It’s a weird age, this one I find myself in. I and many of my closest and dearest friends are finding ourselves involuntary members of a club, one that is not at all selective, but one for which the entry fee is enormous—the loss of a parent.
Slowly, through loss and grief, you become the family story keeper—the person who knows who married whom, when great Aunt So-and-so’s birthday is, and the person who can tell the tale of the ancestor who designed the Tampa Hotel or the invention your grandfather made for Southern railroad. Suddenly you understand why your elders sought to impress upon you the family history. If only it wouldn’t have fallen on the deaf ears of your youth!
I remember when my maternal grandmother died. It was the spring of my sophomore year in college. I missed an organic chemistry test to drive with my family to Florida for the funeral. That trip is one of my most cherished memories. I’m sure my mom, dad and sister would choose other words to describe it: “stressful”, “sad”, “heart breaking”, but I was too caught up in my college life to really understand what was going on for my mother. I do remember, about three months later after I had returned home for the summer, getting into a bit of an argument with my mom about something. She started crying, and when I asked her why she was so upset, she replied, “My mother died. Don’t you understand?”
No, I didn’t understand. But I do now, and I would give anything to be able to hug my mom and give her the support and understanding that the self-absorbed 20-year-old-who-had-never-lost-anyone-close was unable to provide.
In some ways, my four-year-old daughter is more sensitive to my loss of my mother than I was to my mother’s loss. Perhaps it is because my daughter still really relies on me for so much. I don’t know, but she has asked many times about my mom’s death and how that makes me feel. These conversations usually end with her giving me a hug.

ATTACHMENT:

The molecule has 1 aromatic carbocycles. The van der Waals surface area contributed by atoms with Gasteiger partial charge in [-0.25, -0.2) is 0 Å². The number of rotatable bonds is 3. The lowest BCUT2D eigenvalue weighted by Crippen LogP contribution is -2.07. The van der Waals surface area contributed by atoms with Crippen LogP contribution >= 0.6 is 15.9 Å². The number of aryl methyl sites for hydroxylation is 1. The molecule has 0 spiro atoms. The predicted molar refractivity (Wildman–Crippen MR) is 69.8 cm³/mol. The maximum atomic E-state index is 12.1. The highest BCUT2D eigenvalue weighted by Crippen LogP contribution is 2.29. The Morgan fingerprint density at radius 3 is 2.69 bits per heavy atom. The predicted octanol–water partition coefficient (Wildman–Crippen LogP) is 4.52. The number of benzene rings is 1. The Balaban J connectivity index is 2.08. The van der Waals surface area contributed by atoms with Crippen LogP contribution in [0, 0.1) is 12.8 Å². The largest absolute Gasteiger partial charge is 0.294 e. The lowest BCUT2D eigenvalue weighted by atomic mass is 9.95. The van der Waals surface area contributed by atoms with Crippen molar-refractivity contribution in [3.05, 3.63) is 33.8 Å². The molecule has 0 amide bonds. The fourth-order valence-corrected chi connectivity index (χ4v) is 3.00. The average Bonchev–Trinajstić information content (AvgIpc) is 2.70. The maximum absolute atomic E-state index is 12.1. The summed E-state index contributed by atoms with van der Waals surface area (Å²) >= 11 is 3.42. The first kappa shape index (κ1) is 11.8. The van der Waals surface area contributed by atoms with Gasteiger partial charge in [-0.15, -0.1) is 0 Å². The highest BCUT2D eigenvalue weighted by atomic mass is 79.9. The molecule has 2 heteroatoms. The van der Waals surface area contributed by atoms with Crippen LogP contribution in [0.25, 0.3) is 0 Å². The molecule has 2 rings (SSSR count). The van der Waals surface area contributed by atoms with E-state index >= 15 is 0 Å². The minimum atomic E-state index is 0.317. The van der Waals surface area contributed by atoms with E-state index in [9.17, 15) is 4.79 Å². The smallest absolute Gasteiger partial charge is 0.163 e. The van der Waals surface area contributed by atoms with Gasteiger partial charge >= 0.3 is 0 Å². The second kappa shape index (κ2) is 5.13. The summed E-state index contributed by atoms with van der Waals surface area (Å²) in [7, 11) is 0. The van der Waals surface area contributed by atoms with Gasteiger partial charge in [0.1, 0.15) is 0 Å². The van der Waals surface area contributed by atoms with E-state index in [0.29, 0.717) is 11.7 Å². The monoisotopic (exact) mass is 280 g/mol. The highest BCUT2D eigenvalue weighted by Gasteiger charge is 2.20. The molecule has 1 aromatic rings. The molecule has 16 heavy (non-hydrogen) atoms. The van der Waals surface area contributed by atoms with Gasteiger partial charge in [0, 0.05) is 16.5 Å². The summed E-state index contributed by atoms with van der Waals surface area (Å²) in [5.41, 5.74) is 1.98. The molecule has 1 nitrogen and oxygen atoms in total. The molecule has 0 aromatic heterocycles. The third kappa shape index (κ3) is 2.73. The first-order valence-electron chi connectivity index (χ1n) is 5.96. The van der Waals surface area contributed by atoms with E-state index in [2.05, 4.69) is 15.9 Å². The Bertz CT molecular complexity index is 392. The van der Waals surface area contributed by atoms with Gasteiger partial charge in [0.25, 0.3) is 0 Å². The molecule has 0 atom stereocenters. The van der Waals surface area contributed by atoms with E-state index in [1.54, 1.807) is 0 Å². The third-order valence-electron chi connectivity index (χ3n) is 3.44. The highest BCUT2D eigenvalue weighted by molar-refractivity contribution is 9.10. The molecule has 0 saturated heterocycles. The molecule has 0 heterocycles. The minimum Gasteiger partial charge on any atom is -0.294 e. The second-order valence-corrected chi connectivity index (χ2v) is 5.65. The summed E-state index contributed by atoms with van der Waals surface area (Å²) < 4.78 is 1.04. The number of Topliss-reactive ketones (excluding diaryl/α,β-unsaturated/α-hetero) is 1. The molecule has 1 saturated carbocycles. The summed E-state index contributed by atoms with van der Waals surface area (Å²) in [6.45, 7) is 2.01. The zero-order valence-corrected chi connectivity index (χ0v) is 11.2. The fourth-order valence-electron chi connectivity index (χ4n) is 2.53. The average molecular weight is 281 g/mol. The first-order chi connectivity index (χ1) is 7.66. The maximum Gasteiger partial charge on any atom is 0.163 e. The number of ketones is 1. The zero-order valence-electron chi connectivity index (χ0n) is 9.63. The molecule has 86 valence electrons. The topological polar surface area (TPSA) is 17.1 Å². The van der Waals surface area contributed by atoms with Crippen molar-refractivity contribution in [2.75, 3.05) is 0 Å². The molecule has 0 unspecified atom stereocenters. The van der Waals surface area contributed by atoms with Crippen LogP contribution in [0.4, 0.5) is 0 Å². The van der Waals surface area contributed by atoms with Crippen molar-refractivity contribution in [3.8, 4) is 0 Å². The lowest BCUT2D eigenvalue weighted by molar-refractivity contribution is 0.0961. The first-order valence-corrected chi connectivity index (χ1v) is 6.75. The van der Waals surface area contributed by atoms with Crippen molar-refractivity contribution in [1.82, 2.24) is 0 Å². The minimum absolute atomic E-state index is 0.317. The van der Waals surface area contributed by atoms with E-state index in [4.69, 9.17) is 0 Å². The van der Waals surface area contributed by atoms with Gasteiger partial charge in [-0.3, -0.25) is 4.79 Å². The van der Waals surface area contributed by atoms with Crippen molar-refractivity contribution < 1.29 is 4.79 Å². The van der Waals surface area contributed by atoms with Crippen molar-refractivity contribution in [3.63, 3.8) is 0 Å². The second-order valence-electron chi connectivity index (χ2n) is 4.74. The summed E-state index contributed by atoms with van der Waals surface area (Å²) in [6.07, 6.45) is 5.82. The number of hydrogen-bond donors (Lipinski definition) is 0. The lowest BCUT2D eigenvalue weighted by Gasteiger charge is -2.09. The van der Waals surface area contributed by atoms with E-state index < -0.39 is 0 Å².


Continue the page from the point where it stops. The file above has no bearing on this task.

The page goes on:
Today when I told my daughter that a good friend of mine had lost her daddy, my daughter was genuinely concerned, and when she learned this was the same person who quilted her cherished “Sam-I-Am” blanket, her eyes shared a moment of sadness and compassion.
The loss of a parent is a wrenching thing. Suddenly you find yourself the keeper of the family history. You are now the authority on all things past, and if you are like me, you do not feel adequate to the task. The generation before us knew so much more. You now realize how valuable those conversations were and how often you sought advice without realizing you were seeking advice. You will be the one who has to name the unknown faces in the faded photographs, providing the metadata of location, time and emotion. You will be the one who has to remember the names and fates of the children of cousins.
Since my mother’s death I have realized just how faithful to the story the generation before me has been. My mom knew (and dad still does know) birthdates and received the correspondence from distant relatives. The elders people, send letters and keep up with family, even if only “through the grape vine” or the occasional overseas letter. My generation now has to learn the stories and keep up with the past so that our children can have a foundation for their future, some point of reference to serve as an anchor in their lives, and we have to do it now, here, in the present.
© 2012 Michele Arduengo. All rights reserved.